On Monday, the U.S. Senate amended and passed with unanimous consent a bill from a Florida congressman which ensures every veteran receives an ID card from the U.S. Department of Veterans Affairs without burdening taxpayers. The House passed the bill last month with 402 representatives backing it and no votes cast against it.
U.S. Rep. Vern Buchanan, R-Fla., introduced the Veterans ID Card Act earlier this year. Buchanan’s bill would ensure all veterans receive ID cards from the VA instead of just those who served 20 years in the armed forces or are seeking medical treatment for service-related wounds.
In pushing his bill in recent months, Buchanan has noted veterans are forced to carry DD-214 paperwork, which contains sensitive information including Social Security numbers, and an ID card would be more convenient and would do a better job of keeping their personal information secure.
“A simple, standardized ID card will make life easier for our veterans and serve as a reminder that our brave service men and women deserve all the respect a grateful nation can offer," Buchanan said on Tuesday.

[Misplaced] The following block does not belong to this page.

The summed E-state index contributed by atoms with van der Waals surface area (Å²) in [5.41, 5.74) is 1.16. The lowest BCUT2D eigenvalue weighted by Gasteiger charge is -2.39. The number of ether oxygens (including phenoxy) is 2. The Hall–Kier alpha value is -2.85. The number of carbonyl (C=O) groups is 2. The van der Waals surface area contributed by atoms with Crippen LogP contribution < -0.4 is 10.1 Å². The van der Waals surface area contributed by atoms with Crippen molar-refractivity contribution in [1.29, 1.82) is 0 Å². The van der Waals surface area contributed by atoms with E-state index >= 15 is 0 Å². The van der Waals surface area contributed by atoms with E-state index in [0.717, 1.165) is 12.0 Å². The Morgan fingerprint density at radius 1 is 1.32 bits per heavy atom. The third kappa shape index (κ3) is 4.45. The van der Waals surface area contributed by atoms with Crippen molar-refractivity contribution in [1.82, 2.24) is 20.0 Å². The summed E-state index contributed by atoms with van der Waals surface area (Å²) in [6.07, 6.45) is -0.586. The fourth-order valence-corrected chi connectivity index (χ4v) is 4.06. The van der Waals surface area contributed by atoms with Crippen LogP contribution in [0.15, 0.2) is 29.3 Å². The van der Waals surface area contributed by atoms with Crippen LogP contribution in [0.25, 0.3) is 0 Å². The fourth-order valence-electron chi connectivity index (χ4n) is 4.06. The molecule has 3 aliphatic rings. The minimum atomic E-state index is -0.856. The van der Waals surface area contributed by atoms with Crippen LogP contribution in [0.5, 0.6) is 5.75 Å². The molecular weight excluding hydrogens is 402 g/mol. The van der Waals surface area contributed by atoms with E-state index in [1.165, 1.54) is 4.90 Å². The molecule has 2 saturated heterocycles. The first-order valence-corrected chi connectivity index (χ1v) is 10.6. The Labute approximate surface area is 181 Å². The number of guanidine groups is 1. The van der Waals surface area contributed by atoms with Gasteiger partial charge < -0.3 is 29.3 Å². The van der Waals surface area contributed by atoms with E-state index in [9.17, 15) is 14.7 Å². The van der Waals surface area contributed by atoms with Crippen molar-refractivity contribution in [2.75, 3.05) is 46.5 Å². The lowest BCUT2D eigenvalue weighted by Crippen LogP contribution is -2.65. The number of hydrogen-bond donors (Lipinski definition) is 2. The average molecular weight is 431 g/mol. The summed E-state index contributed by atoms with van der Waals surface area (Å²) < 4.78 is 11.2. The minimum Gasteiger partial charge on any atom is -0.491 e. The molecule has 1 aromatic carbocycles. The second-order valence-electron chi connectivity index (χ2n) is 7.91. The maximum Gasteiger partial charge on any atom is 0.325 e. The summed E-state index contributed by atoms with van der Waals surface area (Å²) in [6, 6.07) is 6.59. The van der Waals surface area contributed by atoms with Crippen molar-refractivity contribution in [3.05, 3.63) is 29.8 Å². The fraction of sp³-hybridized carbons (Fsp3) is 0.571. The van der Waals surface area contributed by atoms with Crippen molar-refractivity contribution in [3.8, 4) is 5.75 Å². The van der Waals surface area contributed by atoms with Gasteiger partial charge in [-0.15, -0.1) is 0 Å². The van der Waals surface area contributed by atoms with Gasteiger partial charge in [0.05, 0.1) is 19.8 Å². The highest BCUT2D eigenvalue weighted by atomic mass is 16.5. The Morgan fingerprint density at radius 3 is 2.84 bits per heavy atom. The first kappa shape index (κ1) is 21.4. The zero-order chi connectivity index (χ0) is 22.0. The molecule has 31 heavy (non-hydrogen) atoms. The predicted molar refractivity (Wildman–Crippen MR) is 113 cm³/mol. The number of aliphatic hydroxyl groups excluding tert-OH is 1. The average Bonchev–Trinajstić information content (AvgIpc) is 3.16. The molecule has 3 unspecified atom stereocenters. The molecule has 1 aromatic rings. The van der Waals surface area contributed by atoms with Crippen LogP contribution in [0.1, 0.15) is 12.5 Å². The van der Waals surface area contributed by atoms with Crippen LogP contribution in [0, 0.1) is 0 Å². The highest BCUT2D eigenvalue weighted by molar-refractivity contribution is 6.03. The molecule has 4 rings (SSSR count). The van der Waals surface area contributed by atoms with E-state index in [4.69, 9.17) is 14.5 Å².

Buchanan insisted his bill was budget neutral since veterans who opted for the ID card would have a small fee which the VA secretary would examine every five years.
In the Senate, U.S. Sen. Richard Blumenthal, D-Conn., offered an amendment to Buchanan’s bill ensuring all veterans would be elegible for the ID card, sending the bill back to the House. Buchanan’s office expects the bill to sail through the House once again and be signed into law by President Barack Obama.
Congressional co-sponsors of the bill included U.S. Rep. Jeff Miller, R-Fla., the chairman of the House Veterans Affairs Committee and U.S. Rep. Corrine Brown, D-Fla., the ranking Democrat on the committee. Other congressional representatives from Florida who co-sponsored the bill include Republican U.S. Reps. Ander Crenshaw, Ron DeSantis, Mario Diaz-Balart, David Jolly, Bill Posey, Dennis Ross and Ted Yoho, and Democratic U.S. Reps. Ted Deutch and Alcee Hastings. The bill has also won the backing of veterans groups including AMVETS and Veterans for Common Sense (VCS).
Anthony Hardie, the director of VCS, praised the bill on Tuesday.
“Veterans who have honorably served their country deserve to have a simple, straightforward way to prove their veteran status,” Hardie said. “Veterans for Common Sense supports sensible legislation like Rep. Buchanan's Veterans ID Card Act.”
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